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Stare Decisis Research Papers

Research papers on stare decisis look at the legal term and explain its meaning. Our criminal justice and legal writers can explicate any legal term you need or write a case brief for a law paper.

The legal term stare decisis means that juries are required to respect the precedent established by prior decisions. The phrase originates from the Latin phrase stare decisis et non quieta movere (“to stand by decisions and not disturb the undisturbed”). In modern legal usage the term is general defined as “to stand by that which is decided.” In other words, whenever a legal point has been settled, a precedent has been established and should not be departed from.

Stare DecisisHowever, the doctrine of stare decisis must not always be relied upon. Legal history is replete with instances in which decisions are overturned, either as the result of an initial hasty decision, or decisions that are contrary to basic principle. Yet any legal party urging the overruling of a precedent faces a difficult task, dependent upon the age of the precedent, the extent to which there is reliance upon that precedence, and its consistency (or inconsistency) with other rules of law.

Most of the time, a court will cite state decisis when it believes an issue to have been previously brought before the court and a satisfactory ruling issued. In practice, stare decisis binds lower courts to decisions from higher courts within the same jurisdiction. Any lawyer must therefore know a court’s hierarchical ranking in order to apply or challenge the doctrine of stare decisis in a case.

The first thing to be understood about stare decisis is, in the opinion of this writer, that it is a general principle of English and American common law, but that, in terms of its specific applications, it is a principle often hedged and qualified. In The Nature of the Judicial Process, Supreme Court Justice Benjamin Cardozo gave a partial defense of binding judicial precedent. At the time that he wrote, 1921, the principle was, in America, under attack; there were those that felt that the rule should be abandoned altogether. Cardozo argued that “…adherence to precedent should be the rule and not the exception…” and noted that total abandonment of the principle would place an intolerable burden on the work of judges.  However, he also suggested that utilization of stare decisis should be somewhat curtailed because “…a rule, after it has been duly tested by experience, has been found to be inconsistent with the sense of justice or with social welfare, there should be less hesitation in frank avowal and full abandonment…”.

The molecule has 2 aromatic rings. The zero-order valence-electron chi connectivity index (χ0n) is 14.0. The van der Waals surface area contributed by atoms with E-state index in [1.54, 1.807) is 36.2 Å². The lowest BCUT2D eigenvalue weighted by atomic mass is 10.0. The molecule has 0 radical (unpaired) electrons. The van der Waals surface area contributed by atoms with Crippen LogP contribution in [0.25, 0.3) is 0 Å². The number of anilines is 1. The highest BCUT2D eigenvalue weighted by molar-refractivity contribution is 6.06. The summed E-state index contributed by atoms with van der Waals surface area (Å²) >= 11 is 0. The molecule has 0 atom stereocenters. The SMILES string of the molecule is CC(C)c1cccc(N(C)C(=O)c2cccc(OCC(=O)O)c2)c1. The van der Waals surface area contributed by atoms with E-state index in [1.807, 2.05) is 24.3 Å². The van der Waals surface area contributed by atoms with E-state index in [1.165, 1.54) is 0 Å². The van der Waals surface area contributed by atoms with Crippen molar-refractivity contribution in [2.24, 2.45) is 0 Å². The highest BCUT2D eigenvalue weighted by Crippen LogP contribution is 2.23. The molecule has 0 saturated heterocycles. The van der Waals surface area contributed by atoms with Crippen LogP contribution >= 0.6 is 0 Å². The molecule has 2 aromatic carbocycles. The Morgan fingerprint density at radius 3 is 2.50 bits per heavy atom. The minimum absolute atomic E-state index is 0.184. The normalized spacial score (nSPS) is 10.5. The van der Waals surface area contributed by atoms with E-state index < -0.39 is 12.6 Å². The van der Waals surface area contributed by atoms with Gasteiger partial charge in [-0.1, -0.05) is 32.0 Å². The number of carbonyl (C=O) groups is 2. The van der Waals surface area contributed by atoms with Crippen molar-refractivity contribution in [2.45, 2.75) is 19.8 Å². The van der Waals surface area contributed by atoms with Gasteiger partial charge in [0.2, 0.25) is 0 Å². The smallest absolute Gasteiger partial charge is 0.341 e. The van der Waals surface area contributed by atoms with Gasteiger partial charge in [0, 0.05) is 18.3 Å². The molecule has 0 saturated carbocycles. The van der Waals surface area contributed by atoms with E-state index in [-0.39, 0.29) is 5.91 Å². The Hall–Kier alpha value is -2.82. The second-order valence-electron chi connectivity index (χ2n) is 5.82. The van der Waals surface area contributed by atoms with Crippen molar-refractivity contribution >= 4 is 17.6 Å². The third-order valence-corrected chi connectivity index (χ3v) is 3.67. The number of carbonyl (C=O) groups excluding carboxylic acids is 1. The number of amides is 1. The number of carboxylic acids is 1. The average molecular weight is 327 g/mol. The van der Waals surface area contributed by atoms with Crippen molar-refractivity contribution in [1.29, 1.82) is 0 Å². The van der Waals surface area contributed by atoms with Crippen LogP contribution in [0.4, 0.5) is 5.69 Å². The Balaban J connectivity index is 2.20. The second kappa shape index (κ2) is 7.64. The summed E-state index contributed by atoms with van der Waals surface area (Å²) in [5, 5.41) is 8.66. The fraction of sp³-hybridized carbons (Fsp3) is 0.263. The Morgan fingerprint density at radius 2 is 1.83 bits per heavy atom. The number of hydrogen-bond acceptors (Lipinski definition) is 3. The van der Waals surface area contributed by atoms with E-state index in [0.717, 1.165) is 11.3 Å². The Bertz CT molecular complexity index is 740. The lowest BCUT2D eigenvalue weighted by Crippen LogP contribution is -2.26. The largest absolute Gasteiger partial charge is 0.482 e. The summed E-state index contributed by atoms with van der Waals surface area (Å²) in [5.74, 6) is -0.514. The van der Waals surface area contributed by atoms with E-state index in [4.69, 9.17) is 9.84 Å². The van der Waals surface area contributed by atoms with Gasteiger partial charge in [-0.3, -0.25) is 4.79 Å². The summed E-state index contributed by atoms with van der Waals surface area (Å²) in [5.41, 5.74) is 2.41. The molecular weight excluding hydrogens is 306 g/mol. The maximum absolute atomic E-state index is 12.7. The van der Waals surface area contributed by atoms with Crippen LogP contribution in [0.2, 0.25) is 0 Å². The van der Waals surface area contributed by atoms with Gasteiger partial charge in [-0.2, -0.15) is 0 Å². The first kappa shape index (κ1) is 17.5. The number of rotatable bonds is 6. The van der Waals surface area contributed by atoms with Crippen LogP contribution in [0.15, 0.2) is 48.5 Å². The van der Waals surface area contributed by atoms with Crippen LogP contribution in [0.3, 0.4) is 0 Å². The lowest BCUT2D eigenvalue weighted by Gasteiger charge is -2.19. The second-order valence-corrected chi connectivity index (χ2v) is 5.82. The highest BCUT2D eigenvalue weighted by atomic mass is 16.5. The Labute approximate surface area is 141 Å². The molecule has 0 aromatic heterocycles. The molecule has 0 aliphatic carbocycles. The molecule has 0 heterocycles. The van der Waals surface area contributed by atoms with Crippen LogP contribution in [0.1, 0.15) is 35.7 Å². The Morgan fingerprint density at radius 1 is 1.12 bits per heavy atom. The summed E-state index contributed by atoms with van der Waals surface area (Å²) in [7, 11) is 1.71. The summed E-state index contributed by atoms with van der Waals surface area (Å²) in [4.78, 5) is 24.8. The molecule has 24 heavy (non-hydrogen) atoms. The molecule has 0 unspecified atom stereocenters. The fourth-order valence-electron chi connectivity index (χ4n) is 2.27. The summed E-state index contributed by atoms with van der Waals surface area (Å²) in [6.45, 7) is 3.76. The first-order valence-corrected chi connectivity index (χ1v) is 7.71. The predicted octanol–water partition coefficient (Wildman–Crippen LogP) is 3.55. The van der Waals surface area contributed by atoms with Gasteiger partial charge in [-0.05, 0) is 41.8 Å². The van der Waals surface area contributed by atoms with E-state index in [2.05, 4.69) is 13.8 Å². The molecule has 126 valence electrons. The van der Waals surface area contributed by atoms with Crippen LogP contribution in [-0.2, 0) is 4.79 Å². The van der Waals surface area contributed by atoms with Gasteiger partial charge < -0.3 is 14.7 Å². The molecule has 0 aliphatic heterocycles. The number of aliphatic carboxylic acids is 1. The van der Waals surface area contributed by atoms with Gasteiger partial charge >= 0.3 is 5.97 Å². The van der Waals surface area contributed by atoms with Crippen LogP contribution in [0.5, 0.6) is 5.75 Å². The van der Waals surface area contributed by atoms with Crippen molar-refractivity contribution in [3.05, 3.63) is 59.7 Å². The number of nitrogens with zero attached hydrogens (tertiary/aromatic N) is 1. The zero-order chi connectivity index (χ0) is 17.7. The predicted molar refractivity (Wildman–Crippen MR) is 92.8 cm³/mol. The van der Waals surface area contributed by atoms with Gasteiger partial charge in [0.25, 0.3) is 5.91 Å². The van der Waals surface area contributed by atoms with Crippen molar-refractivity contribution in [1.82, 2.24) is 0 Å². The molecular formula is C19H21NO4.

Cardozo’s statements illustrate three things about stare decisis:

  1. Stare decisis is by no means an absolute principle of jurisprudence; certain courts in certain cases can choose to recognize and follow precedent or they can choose not to